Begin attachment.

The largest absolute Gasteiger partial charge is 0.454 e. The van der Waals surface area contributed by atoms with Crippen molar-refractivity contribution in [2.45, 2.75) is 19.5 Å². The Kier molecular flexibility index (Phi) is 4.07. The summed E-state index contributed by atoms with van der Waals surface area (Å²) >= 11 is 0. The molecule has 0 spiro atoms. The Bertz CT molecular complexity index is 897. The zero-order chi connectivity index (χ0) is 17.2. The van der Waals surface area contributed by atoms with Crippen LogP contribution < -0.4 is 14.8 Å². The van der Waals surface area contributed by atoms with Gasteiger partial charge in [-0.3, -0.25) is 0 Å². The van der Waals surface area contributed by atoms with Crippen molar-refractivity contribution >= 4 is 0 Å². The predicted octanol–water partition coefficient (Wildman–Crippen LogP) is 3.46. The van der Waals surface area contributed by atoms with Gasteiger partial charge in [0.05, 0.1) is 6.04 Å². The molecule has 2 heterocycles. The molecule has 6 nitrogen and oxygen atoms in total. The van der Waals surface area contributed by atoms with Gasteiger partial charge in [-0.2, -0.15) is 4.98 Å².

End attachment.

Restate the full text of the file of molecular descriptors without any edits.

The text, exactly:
The largest absolute Gasteiger partial charge is 0.454 e. The van der Waals surface area contributed by atoms with Crippen molar-refractivity contribution in [2.45, 2.75) is 19.5 Å². The Kier molecular flexibility index (Phi) is 4.07. The summed E-state index contributed by atoms with van der Waals surface area (Å²) >= 11 is 0. The molecule has 0 spiro atoms. The Bertz CT molecular complexity index is 897. The zero-order chi connectivity index (χ0) is 17.2. The van der Waals surface area contributed by atoms with Crippen LogP contribution < -0.4 is 14.8 Å². The van der Waals surface area contributed by atoms with Gasteiger partial charge in [-0.3, -0.25) is 0 Å². The van der Waals surface area contributed by atoms with Crippen molar-refractivity contribution >= 4 is 0 Å². The predicted octanol–water partition coefficient (Wildman–Crippen LogP) is 3.46. The van der Waals surface area contributed by atoms with Gasteiger partial charge in [0.05, 0.1) is 6.04 Å². The molecule has 2 heterocycles. The molecule has 6 nitrogen and oxygen atoms in total. The van der Waals surface area contributed by atoms with Gasteiger partial charge in [-0.2, -0.15) is 4.98 Å².